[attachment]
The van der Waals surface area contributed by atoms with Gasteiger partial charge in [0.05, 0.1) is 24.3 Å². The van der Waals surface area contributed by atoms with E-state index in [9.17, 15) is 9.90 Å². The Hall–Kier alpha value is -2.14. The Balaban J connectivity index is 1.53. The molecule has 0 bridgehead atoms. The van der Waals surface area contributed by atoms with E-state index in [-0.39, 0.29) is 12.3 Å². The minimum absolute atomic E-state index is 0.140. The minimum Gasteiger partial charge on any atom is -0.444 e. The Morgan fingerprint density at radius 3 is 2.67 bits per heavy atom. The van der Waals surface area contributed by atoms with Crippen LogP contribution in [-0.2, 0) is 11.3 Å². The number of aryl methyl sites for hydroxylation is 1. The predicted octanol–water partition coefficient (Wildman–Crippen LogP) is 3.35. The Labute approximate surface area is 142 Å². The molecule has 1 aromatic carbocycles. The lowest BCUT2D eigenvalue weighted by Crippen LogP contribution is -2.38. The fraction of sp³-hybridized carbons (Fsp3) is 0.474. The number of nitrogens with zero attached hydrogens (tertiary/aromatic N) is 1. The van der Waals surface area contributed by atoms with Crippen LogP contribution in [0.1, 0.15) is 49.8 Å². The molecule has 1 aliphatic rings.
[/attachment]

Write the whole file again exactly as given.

The van der Waals surface area contributed by atoms with Gasteiger partial charge in [0.05, 0.1) is 24.3 Å². The van der Waals surface area contributed by atoms with E-state index in [9.17, 15) is 9.90 Å². The Hall–Kier alpha value is -2.14. The Balaban J connectivity index is 1.53. The molecule has 0 bridgehead atoms. The van der Waals surface area contributed by atoms with E-state index in [-0.39, 0.29) is 12.3 Å². The minimum absolute atomic E-state index is 0.140. The minimum Gasteiger partial charge on any atom is -0.444 e. The Morgan fingerprint density at radius 3 is 2.67 bits per heavy atom. The van der Waals surface area contributed by atoms with Crippen LogP contribution in [-0.2, 0) is 11.3 Å². The number of aryl methyl sites for hydroxylation is 1. The predicted octanol–water partition coefficient (Wildman–Crippen LogP) is 3.35. The Labute approximate surface area is 142 Å². The molecule has 1 aromatic carbocycles. The lowest BCUT2D eigenvalue weighted by Crippen LogP contribution is -2.38. The fraction of sp³-hybridized carbons (Fsp3) is 0.474. The number of nitrogens with zero attached hydrogens (tertiary/aromatic N) is 1. The van der Waals surface area contributed by atoms with Crippen LogP contribution in [0.1, 0.15) is 49.8 Å². The molecule has 1 aliphatic rings.